About Alyssa

My imagination is a sponge that soaks up whatever I encounter.

Growing up, I was enamored with the art of a good story, I loved to read everything and anything.  Because of this, the written word is something special to me.  It represents permanence and talent. However, visual stimulus is equally as entrancing, and nothing is better than watching your imagination come to life.

This is why I am here. I am one of those people that HAS to read the book before they see the movie. I enjoy picking apart a story on screen, looking for misrepresentation or missing information. It gives the entire experience something extra.

So who am I? I am a 9-5er by day and a writer by night.  I’m always looking for a good story or interesting conversation. And Mookology is my expertise.

Advertisements

48 thoughts on “About Alyssa

  1. Hello!
    I love the ‘mookology-idea’! As stated above: clever!
    I sometimes deliberately skip reading because if I do read first I can’t enjoy the picture on screen. One of the biggest disappointments in this area are ‘Memoirs of Geisha’ and the productions based on the works of Arthur Conan Doyle. First one was like the an ADHD-version of the book and the second one, well let’s just say there is some discrepancy between for instance an actual hound (creature) and a conspiracy based theory of a government doing chemical experiments under the flag of a project called ‘H.O.U.N.D.’.

    Looking forward to read more entries:)

    • Thanks for your comment! I can understand not wanting to read the book first – it’s really unsatisfying when the movie does not accomplish what you expect it to. Happy reading and visit back again soon!

  2. Pingback: Versatile Blogger Award – Thank You! « The Jane Doe Novel Experiment

  3. I like this blog. Coincidentally I just started a blog dedicated to literature and Film (but not necessarily to films based on books)

  4. Okay… I have read about ten mook reviews. I wanted to comment on all of them, but at the risk of sounding like a blog stalker I figured I will leave only one comment, and it made the most sense to leave it here.

    GAREAT blog. GAREAT idea.

    I always, always read the book first. I always, always HAVE to watch the movie and then for weeks afterward moan about how it just did not compare or how I cannot believe that the film makers managed to capture MY imaginations of the book so well.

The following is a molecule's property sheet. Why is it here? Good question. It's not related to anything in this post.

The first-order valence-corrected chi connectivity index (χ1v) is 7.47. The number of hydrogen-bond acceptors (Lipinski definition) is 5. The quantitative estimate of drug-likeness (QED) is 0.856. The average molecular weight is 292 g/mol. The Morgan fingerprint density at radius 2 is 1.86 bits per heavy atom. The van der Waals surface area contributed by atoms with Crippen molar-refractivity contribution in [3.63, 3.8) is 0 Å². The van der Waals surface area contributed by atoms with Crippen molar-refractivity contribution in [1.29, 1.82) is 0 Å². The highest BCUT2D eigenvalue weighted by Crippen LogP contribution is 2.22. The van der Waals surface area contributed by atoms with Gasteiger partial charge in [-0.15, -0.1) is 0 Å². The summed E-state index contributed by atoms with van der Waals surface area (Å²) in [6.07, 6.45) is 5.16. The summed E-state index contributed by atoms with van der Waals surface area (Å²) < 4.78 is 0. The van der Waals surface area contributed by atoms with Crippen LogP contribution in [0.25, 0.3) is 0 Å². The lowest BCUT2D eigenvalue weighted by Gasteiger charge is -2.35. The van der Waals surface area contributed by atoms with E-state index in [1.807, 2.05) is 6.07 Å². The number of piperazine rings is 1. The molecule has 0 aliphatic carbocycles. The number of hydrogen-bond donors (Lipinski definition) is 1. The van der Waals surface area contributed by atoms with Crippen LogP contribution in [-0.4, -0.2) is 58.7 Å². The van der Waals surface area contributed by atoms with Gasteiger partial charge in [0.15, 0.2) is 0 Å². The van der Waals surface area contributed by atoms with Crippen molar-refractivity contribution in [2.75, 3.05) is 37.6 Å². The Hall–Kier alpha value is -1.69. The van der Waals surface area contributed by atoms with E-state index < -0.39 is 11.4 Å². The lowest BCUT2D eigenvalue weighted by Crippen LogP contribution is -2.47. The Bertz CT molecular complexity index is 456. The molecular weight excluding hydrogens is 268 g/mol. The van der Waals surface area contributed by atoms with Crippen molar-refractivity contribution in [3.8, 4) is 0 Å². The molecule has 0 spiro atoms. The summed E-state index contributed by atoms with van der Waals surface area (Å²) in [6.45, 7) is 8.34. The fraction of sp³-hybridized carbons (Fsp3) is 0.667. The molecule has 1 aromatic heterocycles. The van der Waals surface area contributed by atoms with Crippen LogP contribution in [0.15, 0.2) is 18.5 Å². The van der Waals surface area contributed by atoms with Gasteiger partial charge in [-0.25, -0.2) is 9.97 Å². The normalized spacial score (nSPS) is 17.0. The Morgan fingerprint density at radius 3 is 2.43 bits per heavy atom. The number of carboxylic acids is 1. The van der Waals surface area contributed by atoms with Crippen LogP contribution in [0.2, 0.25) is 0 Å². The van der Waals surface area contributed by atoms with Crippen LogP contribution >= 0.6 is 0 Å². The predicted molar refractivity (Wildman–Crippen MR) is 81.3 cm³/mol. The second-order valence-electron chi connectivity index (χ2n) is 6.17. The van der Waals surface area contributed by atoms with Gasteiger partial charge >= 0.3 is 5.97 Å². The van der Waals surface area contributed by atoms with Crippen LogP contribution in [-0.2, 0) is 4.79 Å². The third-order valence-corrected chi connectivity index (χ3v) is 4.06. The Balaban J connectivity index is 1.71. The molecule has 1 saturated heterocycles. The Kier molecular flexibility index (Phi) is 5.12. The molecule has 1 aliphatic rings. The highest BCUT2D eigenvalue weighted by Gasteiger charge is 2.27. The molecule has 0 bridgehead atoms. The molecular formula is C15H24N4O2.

Thank you for sharing your thoughts with us.

  5. Such a great blog!
    I do the same, watching a film with my nose to the air for traces of the book it came from. I enjoy seeing how the screenplay/ director took completely different cues from the novel than I did, as well as noticing when we read the same thing!

    I’ll keep checking back! xxx

  6. I love the concept for this blog. I’m much the same and have to always read the book before the movie. I recall being acutely disappoint with Harry Potter and the The Philosopher’s Stone when it was made into a movie and I also loved Lord of the Rings. I look forward to reading the rest of the blog.

  7. Great blog title. You are not alone in looking for the misinterpretation of the written word when it reaches us on the ‘big screen’. I often hear myself saying “that didn’t appear in the book” or “well they missed out…” much to the frustration of all around me! Looking forward to reading more.

  8. It’s amazing how words on paper flow once they become ‘cinemized.’ Thank you for creating a book-to-movie translation blog. I was wondering about your take on Jonathan Stroud’s, The Bartimaeus Trilogy though the books haven’t been to Hollywood (would love to see these make the big screen).
    AnnMarie –
    newbie blogger

  9. I really love your blog, it’s really amazing. I think the books are better than the movies, but sometimes I don’t have the possibility to read them before to go see the movies

Leave a Reply

Fill in your details below or click an icon to log in:

WordPress.com Logo

You are commenting using your WordPress.com account. Log Out / Change )

Twitter picture

You are commenting using your Twitter account. Log Out / Change )

Facebook photo

You are commenting using your Facebook account. Log Out / Change )

Google+ photo

You are commenting using your Google+ account. Log Out / Change )

Connecting to %s